Grace seemed to have a healthy attitude about her work and about the reality of death, except when an excuse was needed to explain her fear of emotional intimacy. The persona she presented most of the time just did not jibe with someone who was so traumatized by the reality of death that she was unable to form healthy attachments.

I was also put off by the fact that her issue was never really resolved, except I guess by the Power of Twu Luv – which felt too trite for such a realistic book. I thought Grace actually had some pretty large psychological issues – issues that drove her to indulge in some fairly compulsive and unconventional behavior – that probably needed to be addressed with professional help.

Janet: Although Grace blames witnessing the grief of others in her father’s mortuary growing up, I really felt that the crux of her issues was her father and the difficult relationship they had. The way she sees his interest in the business after she takes it over as intrusive; the way he seems so critical of her; the way he seems disappointed in the fact that his son had no interest in the business so it’s now up to his daughter to run it; the way he seems pretty controlling, all of this, even though most of it is Grace’s perception of her father, struck me as very important in Grace’s commitment phobic feelings.

Late in the book she realizes that they are not so dissimilar:

"I’d worked with my dad often enough to know his style. . . . But watching him this time I seemed to see it all with fresh eyes. I saw myself in my dad, in subtle ways, like which straps on the gurney I buckled first or how I folded the body’s hand."

At this point in the story Grace is going through her own sense of grief over Sam’s abandonment of her, and I thought perhaps she was beginning to see that she was like him in other ways, although she never really gets there. But for me, as a reader, it was another clue that Grace is as controlling as her dad, even though she exhibits the characteristic differently. She’s hyper-organized, extremely conscientious about being available, structured, and wants things done her way. She has high expectations for those who work with her, even though she’s humane in her treatment of them. And then there’s the scene where her father apologizes to her for not being there more when she was a child, and I factored that in, too, getting the impression that Grace was simply not well-connected to her father, the first male role model in her life, and then the family business left her steeped in death, and did anyone make an effort to take the scariness out of that for her? What did you think when she tells Sam, "Because before you, I was so afraid of being unable to live without someone, I could never live with someone"? Did you just not believe her, or was it just not enough to explain what you saw as Grace’s issues?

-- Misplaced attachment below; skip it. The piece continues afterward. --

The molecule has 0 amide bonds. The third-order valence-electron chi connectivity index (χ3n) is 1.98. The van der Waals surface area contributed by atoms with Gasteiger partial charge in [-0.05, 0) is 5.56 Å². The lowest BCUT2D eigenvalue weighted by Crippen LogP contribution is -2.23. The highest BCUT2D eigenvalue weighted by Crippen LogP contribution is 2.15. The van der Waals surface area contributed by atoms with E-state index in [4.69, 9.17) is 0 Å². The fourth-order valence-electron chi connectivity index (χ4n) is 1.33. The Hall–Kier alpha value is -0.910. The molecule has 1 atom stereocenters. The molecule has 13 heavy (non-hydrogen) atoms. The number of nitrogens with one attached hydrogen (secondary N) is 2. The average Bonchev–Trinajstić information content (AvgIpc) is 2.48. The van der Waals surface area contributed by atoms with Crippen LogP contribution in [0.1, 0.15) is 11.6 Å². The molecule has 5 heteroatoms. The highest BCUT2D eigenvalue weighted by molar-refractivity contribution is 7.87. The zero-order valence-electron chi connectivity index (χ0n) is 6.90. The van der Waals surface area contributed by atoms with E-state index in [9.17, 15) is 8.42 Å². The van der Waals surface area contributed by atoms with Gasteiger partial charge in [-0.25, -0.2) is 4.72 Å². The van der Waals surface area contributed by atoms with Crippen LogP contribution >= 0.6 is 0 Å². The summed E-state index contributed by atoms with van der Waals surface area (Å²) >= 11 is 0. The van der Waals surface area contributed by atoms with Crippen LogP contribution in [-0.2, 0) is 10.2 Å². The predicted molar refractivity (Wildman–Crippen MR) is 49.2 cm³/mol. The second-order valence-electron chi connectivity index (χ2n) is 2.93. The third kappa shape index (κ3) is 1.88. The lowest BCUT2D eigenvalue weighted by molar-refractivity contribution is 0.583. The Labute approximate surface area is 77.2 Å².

Jennie: I felt that line was a little too glib, and symptomatic, again, of the way that Grace’s issues were dealt with.

Regarding Grace’s father-hmm. I’m a little torn now because your explanation makes a lot of sense. But I think it was either too subtle for me, or possibly you understand Hart’s characters better than she does. On the one hand, I want to encourage romantic authors to write with subtlety, complexity and realism. On the other hand, when it’s so subtle that the reader has to do a lot of the work to connect the dots, I think that may be expecting too much. But it’s possible that other readers picked up on your interpretation as well, and maybe it’s just me that didn’t quite get it.

I’m not sure what to think about Hart’s writing at this point. I liked Dirty, even though Elle got on my nerves (I gave it a B). Broken was my favorite of her books, an A-, and perhaps that was at least in part because the heroine had a solid external reason for her angst. I was really looking forward to Tempted, but it ended up only earning a C+ from me. Again, I found myself annoyed with the heroine, who seemed spoiled and selfish to me. I also found myself preferring the "other man" in that book, though I understood why the triangle was resolved the way it was.

Taken as a whole, Hart’s heroines have a complexity and a toughness I admire. Unfortunately, when I look at the as a whole, they seem to share some other traits: they are cold, self-centered, and a bit humorless.

I was musing on Hart’s heroines in connection to another contemporary author, Alisa Kwitney. Kwitney’s books also feature first-person heroines and neurotic characters. But
Kwitney imbues her characters with so much more charm than Hart does. Of course, Kwitney’s books are very different – much more humorous than Hart’s, and she has a tendency to include unwieldy suspense plots that never make much sense. But her books aren’t downbeat, and Hart’s often are, at least a little, to me. It’s great to see an author creates a complicated, difficult and unique heroine. But I also need her to be sympathetic, relatable or at least understandable. My grade for Stranger is a C.